A, the students will not work on the project just for the sake of it. It is not uncommon for students to delay their assignments until the last minute and hurriedly put something together just to get the ‘passing marks’.
The concept of feedforward endeavors to eliminate this counterproductive habit. Students will be motivated to put in the effort and learn from a project, even if it is only because they need to show their progress in class.
B, the students will not associate a project work with grades. The idea of writing an assignment or making a report has become so useless for most students that they often ‘outsource’ their work. In such a situation, there is absolutely no learning or growth.
When a teacher engages with the learners regularly to discuss their progress and outcomes, it indirectly prompts the students to take their work seriously. It instills the idea of working for learning something rather than working for getting a grade.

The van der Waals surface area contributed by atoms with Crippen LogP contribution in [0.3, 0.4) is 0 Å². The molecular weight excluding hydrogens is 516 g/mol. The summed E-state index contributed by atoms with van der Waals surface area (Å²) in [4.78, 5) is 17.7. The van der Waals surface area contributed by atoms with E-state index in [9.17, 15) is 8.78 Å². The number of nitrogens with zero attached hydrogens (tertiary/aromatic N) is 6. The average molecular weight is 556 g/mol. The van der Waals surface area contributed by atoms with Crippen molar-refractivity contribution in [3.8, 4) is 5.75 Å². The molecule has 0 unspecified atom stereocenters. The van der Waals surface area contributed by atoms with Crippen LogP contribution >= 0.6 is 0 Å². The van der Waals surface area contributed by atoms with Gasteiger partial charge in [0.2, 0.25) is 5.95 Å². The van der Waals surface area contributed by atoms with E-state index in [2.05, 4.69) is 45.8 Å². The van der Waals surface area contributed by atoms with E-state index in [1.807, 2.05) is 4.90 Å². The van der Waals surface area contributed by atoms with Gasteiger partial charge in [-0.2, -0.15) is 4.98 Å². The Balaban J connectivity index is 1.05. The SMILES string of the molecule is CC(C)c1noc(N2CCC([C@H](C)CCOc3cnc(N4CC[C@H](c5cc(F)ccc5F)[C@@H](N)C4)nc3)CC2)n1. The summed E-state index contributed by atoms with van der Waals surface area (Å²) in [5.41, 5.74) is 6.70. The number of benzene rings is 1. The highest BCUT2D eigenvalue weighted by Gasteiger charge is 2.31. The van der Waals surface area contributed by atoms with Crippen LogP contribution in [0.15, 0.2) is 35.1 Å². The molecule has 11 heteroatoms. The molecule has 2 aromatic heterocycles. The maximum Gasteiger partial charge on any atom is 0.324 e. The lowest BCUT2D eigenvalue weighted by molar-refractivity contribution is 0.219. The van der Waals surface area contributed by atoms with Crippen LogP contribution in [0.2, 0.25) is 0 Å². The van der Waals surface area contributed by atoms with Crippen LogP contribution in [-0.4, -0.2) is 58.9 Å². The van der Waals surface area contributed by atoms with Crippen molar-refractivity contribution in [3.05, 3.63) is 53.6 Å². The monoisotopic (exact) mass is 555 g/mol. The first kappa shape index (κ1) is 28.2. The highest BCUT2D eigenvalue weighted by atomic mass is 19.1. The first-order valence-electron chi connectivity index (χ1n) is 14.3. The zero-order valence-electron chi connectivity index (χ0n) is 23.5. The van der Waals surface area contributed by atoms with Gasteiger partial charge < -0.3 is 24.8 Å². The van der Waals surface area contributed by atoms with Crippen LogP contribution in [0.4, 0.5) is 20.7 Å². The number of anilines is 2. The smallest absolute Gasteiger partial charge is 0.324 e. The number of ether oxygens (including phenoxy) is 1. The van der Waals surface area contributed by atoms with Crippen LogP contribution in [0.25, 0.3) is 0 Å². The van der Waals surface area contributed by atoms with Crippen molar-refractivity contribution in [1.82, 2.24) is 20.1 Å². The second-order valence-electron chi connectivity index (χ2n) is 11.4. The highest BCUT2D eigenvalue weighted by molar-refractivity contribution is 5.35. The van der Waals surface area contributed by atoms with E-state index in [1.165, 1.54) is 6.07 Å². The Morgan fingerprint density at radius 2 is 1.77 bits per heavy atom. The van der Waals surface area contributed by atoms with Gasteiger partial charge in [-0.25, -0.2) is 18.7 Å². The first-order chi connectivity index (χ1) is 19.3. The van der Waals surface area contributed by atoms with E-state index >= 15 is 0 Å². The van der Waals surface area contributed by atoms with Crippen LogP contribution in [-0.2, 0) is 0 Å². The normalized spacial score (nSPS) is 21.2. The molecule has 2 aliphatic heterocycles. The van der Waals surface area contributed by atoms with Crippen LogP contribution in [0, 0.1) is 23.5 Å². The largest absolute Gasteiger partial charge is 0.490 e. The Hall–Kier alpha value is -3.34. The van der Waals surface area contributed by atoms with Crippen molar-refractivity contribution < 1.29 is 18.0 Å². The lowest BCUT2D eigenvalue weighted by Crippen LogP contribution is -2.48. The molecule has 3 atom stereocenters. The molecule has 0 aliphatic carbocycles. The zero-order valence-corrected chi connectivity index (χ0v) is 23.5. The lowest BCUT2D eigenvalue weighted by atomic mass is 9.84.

Even with all the research that has and will go into improving the mechanism for feedback, the fact remains that it is retrospective. This signifies that feedback, in some ways, obstructs the recipient’s learning opportunities.
In stark contrast, feedforward is piecemeal. It allows students to rectify any errors or enhance any weaknesses in the process itself. This idea is premised on the notion that feedback is not simply a grade or a comment that you receive; it is a dialogic process of constant exchange of ideas.
Discussed below are a few ways to put this concept into action and assess its effectiveness through visible results.
One of the most significant components of feedforward is to deliberate about the future. Interactive learning is always productive. By holding regular discussions with their students, teachers can instill the idea of positive change in a better manner.
The focus of these discussions, whether generic or about a specific project, should be on the scope for improvement. Sit with every student and give them your attention to discover what they are lacking and how they can improve.
This exercise should always include at least two suggestions for positive change. This works best when evaluating student performance in an ongoing assignment or activity.